Gardenproud Blog

Posts Tagged ‘Early Frosts’

It’s nearly Christmas and what’s going on in the Garden?

Tuesday, December 3rd, 2013

Is there a gardening angel in you?

If so don’t forget to feed the birds this month.

With all the preparation for the Christmas festivities it’s all too easy to forget who’s braving it out there and what’s going on out in the garden.

If you haven’t already done so then get the fleeces out and protect the more vulnerable shrubs. Some examples to look out for are bay trees, tree ferns, cordylines, olive trees, in fact any of the less hardy shrubs in your garden.

Remember to rake up the leaves from the grass. If you haven’t done this already there are probably a lot, especially following the storm of 28th October.

If you are lucky enough to have a greenhouse then give the plants and seedlings a water and remember to ventilate on warmer days. You can also clean and prepare all the seed trays and make ready for sowing the spring seedlings.

December is always a great time for indoor plants, including Hyacinths and Poinsettia. In our house the Hyacinths always adorn our upstairs landing window sill, they look and smell really super. The Poinsettia give a warm festive welcome in the Hallway.

Other thoughts to help lift the spirits include planting out a couple of smart pots close to your front door. Looking good could be miniature Christmas trees,  or small box pyramids surrounded by a sea of cyclamen. Make sure you fill the base of the pot with small rocks, or broken old pots, then create a mix of potting compost and topsoil. Water the plants before you pot them and remember to water them once they are in situ. It’s always satisfying to come home to a bright welcome, and your Christmas visitors will also appreciate this.

A couple of years ago we test marketed the idea of creating real live Christmas Wreaths. I really dislike the cheap plastic imitations, so don’t fall into this trap. You can easily make your own. They look so much more inviting. To start with you can buy inexpensive conifer based rings from most garden centres, or flower shops. These come in different diameters and the conifer cuttings are usually held together in a moss and wire frame. Go for this variety as they will last longer and keep the ring damp.

Then select your embellishments. If you’ve got a well stocked garden a few items such as pine cones, holly sprigs, berries, ivy, dried fruit, fresh flowers, cinnamon sticks held in place with some thin green wire (or a heated glue gun) will look a treat! If you haven’t got access to these, you can usually buy similar items at Hobbycraft, or your local garden centre. It’s good to keep it simple, so maybe have a theme. Think about where it’s likely to go. If it’s a red front door then something that contrasts and has red in it, will always look good etc, etc.

Anyway have a go.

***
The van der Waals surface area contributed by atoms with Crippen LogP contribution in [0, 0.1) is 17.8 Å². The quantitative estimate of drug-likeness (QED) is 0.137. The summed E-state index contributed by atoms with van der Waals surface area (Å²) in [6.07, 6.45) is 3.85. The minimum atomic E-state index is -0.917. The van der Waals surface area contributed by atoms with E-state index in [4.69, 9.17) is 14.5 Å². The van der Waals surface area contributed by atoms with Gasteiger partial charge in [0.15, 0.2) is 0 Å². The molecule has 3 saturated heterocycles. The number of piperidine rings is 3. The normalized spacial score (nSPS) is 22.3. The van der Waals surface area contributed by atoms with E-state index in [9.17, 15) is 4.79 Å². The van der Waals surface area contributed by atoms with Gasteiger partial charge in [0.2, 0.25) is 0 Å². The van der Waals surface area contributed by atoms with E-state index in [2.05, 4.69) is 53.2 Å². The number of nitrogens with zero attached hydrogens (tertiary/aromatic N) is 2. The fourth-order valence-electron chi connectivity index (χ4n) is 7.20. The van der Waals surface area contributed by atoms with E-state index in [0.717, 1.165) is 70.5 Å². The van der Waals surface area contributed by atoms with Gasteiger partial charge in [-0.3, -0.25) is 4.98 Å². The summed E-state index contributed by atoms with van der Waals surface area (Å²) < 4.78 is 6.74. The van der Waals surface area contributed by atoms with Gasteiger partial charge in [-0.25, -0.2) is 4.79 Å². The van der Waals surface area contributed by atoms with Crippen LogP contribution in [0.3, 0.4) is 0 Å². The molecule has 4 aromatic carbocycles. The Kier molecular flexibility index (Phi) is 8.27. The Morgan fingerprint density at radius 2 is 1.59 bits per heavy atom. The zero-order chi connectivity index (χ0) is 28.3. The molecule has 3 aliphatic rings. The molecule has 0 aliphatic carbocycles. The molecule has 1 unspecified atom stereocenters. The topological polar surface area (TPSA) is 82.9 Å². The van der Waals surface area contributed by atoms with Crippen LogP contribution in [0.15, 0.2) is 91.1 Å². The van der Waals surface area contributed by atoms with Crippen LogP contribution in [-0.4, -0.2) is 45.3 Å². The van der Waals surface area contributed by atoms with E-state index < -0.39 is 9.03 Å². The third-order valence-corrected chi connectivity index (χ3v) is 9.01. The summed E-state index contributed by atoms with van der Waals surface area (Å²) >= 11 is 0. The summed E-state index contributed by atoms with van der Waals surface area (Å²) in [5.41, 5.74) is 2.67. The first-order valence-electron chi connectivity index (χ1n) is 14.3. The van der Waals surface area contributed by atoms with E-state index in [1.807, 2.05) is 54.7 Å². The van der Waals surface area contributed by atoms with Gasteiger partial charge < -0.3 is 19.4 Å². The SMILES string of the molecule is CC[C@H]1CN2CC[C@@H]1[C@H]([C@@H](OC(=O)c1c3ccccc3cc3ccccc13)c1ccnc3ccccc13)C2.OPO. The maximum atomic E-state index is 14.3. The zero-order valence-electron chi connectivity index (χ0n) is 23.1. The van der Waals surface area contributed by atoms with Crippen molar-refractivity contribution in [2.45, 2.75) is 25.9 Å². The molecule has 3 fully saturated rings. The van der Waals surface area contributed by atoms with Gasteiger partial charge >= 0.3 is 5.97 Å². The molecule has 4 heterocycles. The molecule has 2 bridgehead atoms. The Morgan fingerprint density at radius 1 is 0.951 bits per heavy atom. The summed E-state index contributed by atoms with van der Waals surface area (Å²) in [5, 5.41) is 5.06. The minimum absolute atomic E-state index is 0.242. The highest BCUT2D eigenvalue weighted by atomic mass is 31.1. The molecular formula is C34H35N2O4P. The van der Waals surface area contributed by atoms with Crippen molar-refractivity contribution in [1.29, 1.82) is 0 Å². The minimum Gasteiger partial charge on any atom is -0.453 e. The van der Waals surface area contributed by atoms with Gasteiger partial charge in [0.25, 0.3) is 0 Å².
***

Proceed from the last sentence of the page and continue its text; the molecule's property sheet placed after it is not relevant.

Christmas wreaths look smashing on front doors, above hallway and lounge mirrors, on outside trellis, even on the potting shed door!

For further information about Christmas Wreaths, Logs for your fire, or woodburner, or any gardening advice for 2014, contact Tim Sykes on 07725 173820.

Have a super Christmas and New Year!

Is there going to be snow in October?

Sunday, October 2nd, 2011

Dunorlan Park

There have been reports recently that the recent good weather is about to take a nose dive and that we should expect snow this October.

As you can imagine this worried me.

As temperatures soared yesterday (Saturday 1st October to an all time high of 85.8F) it seems we are set for an indian summer! I was talking to a friend last night who had just returned from Sheffield and he was joking about the locals who were still wandering around in shorts and flip-flops!

Some plants are getting a little confused and blooming early. I noticed that in one of our new gardens the Rhododendrons are going for a second bloom.

If this trend continues it could extend the summer flowering period and impact on the traditional winding down of the garden during the late Autumn.

But be warned!

Last year we were all taken by surprise when the cold period hit early with snow fall towards the end of November. A lot of plants were damaged as a result of this and the prolonged periods of snow that followed during the winter. Among these bays, yuccas, palms and boxes all suffered. So this year we need to be prepared to move under cover less hardy plants and wrap wherever possible others.

Netweather  are suggesting that temperatures will remain close to the normal pattern in October, with November being slightly cooler than average. Forecasts of widespread snow during October have not been made by Netweather. Although they say that it is not uncommon to see some snow on the hills and mountains of Northern Britain and Scotland. So maybe reports of snow are a little exaggerated after all!